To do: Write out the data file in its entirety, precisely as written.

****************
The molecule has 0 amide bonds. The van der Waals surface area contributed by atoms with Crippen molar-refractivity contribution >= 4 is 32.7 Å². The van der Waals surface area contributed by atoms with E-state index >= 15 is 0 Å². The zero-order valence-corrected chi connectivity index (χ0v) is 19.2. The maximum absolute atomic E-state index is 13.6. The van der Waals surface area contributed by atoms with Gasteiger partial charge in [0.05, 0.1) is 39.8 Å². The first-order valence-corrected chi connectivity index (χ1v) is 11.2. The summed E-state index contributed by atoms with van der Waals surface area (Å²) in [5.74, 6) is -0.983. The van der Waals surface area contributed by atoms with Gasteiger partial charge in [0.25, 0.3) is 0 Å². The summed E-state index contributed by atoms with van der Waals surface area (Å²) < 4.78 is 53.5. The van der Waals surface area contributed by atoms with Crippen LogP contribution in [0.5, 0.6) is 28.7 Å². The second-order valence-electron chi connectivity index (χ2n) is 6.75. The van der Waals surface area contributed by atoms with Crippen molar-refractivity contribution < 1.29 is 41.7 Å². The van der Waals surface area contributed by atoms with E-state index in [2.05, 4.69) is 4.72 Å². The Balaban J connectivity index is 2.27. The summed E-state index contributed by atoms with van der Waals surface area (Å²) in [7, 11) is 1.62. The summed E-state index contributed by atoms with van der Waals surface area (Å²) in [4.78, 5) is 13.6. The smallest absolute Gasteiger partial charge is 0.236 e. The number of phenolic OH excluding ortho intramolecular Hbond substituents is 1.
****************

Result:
The molecule has 0 amide bonds. The van der Waals surface area contributed by atoms with Crippen molar-refractivity contribution >= 4 is 32.7 Å². The van der Waals surface area contributed by atoms with E-state index >= 15 is 0 Å². The zero-order valence-corrected chi connectivity index (χ0v) is 19.2. The maximum absolute atomic E-state index is 13.6. The van der Waals surface area contributed by atoms with Gasteiger partial charge in [0.05, 0.1) is 39.8 Å². The first-order valence-corrected chi connectivity index (χ1v) is 11.2. The summed E-state index contributed by atoms with van der Waals surface area (Å²) in [5.74, 6) is -0.983. The van der Waals surface area contributed by atoms with Gasteiger partial charge in [0.25, 0.3) is 0 Å². The summed E-state index contributed by atoms with van der Waals surface area (Å²) < 4.78 is 53.5. The van der Waals surface area contributed by atoms with Crippen LogP contribution in [0.5, 0.6) is 28.7 Å². The second-order valence-electron chi connectivity index (χ2n) is 6.75. The van der Waals surface area contributed by atoms with Crippen molar-refractivity contribution < 1.29 is 41.7 Å². The van der Waals surface area contributed by atoms with E-state index in [2.05, 4.69) is 4.72 Å². The Balaban J connectivity index is 2.27. The summed E-state index contributed by atoms with van der Waals surface area (Å²) in [7, 11) is 1.62. The summed E-state index contributed by atoms with van der Waals surface area (Å²) in [4.78, 5) is 13.6. The smallest absolute Gasteiger partial charge is 0.236 e. The number of phenolic OH excluding ortho intramolecular Hbond substituents is 1.